Last week I mentioned I had spent all day working on another Zuda pitch/project. The most interesting thing about this project is that my sole creative involvement in the pitch is pretty much the lettering. Outside of that, I'm only acting as producer of this pitch, which has been an exciting change in perspective for me. Let me explain.
To begin this story properly, let me introduce Trey Causey. Trey is a fantastic writer who combines a vast knowledge of literature and film with a poet's ear and a director's eyes. Using a gift of language I rarely see anymore, he paints elaborate vistas that harken back to the grand days when pulp writers were honing their craft in such magazines as Weird Tales and Amazing Stories.
You can check out an example of his storytelling technique here in a story from the the Sword & Sorcery e-zine Flashing Swords:
Trey has pitched a couple of ideas for FBU to me on occasion, and while they are always interesting, usually they just weren't what I could use at the moment (usually because someone else was working on a story with the same character.) He *did* pitch a sort of Faster Pussycat Kill, Kill idea for Terrorsaur Rexx story which might get a green light one day. ;)
Well, one day, in an offhand discussion of crazy ideas talking about genre blending in comics, Trey throws out what I think is a genius idea: A James Bond type of character on a Barsoomian Martian world!
Now, I happen to be a BIG James Bond fan, having seen all the Connery films when I was kid with my folks either in the theater or as ABC Friday night movies.
The earliest one I remembering seeing in the theater was Diamonds Are Forever in 1971. I think that was my first exposure to a movie that wasn't animated or strictly for kids, so it made quite an impression on me.
After that, I was hooked, and saw every James Bond movie that came out right up until Timothy Dalton took over the roll. (Nothing against Dalton, he just happened to inherit the mantle when I was a starving heavy metal guitarist, so I really didn't have enough funds to see movies in those days.)
But that was just one component of the idea that excited me. The other side was Mars. As one might guess, I'm also a big Edgar Rice Burroughs John Carter of Mars fan.
My mom was a fan of the series and introduced me to the first book on a rainy afternoon at the beach when I was 12. I think I finished the whole book that afternoon, and spent the rest of the week begging my parents to take me to the Book Nook, so I could see if they had any more in the series.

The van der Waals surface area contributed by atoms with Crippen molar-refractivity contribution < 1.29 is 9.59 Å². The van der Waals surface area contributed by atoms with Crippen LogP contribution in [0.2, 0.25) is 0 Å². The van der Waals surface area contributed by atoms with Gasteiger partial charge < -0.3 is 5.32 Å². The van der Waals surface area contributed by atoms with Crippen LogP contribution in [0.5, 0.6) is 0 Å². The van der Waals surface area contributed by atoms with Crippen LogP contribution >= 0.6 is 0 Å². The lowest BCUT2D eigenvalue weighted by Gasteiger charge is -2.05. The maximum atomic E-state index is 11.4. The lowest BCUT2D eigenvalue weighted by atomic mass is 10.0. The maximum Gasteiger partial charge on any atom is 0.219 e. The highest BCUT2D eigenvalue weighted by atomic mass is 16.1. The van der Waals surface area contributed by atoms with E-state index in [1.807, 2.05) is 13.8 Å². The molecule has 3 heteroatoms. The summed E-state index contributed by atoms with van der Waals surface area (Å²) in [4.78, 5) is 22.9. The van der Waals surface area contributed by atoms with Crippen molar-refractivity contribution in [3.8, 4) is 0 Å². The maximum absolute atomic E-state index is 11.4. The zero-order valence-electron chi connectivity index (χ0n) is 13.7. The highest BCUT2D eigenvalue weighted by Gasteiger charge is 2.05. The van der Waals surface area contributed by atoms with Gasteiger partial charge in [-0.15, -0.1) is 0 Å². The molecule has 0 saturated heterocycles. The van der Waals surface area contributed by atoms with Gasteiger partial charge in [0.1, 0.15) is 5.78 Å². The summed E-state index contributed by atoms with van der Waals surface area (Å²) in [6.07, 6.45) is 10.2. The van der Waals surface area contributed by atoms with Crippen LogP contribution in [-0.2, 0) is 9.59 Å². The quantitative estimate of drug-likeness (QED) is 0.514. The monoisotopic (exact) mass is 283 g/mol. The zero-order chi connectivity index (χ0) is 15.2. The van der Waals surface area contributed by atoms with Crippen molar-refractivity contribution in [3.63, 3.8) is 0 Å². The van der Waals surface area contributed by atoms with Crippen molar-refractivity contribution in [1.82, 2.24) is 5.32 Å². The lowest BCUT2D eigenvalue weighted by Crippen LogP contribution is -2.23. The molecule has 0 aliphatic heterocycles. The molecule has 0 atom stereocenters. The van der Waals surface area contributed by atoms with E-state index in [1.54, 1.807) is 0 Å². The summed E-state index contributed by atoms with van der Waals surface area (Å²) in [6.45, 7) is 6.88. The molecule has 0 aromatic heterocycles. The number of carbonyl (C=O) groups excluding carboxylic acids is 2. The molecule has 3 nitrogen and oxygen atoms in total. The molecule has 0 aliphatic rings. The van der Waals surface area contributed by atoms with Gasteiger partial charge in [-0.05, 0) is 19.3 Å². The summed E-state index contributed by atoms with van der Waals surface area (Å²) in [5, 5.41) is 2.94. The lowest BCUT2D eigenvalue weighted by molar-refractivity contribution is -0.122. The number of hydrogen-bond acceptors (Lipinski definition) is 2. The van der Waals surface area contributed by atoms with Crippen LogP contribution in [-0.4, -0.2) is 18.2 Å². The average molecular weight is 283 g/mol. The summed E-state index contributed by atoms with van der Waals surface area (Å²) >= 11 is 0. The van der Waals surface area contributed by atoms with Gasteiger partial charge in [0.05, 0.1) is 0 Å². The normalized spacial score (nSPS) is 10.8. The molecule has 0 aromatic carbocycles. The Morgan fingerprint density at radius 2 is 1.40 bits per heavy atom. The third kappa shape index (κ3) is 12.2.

That Summer I burned through all of the ERB Martian books and was a little disappointed to discover that there were only about a dozen of them.
What I was not aware of was the vast library of books by other writers like C. L. Moore and Leigh Brackett who also used Mars as a environment for High Concept alien adventures, much in the same flavor as ERB.
Trey told me that it was his vision to combine the hip 60s proto-psychedelic super-spy style with the exotic imagery, and baroque pulp flair distilled from the best of these fantasy Marses.
I loved the idea and told Trey to work it up as a pitch, which he did. However, as I read the pitch, I realized it really didn't quite fit into the Flashback Universe.
We talked about some options, which ended up with me encouraging Trey to turn the comic into a Zuda pitch. Trey liked that idea, but asked if I would help him find an artist and help shepherd the project given my experience with digital comics.
So, after a post on Digital Webbing, and a couple a weeks of viewing artists submissions, Trey and I picked Chaz Truog, who some of you may remember from Animal Man and Chiaroscuro: The Private Lives of Leonardo da Vinci both of which he worked on at DC.
Chaz brings a nice style to this project because he has a strong knowledge of history and historical designs evident in his other work, and really seemed to grasp the feel we were going for.
As Chaz worked up designs based on Trey's character concepts, I really became interested in being creatively involved in the project. Eventually, my yearning turned into a request to letter the comic.
More recently, we just started getting completed pages in from colorist Blake Wilkie and seeing the colored versions of the pages is a real blast.
I can't wait for everyone to see the finished results!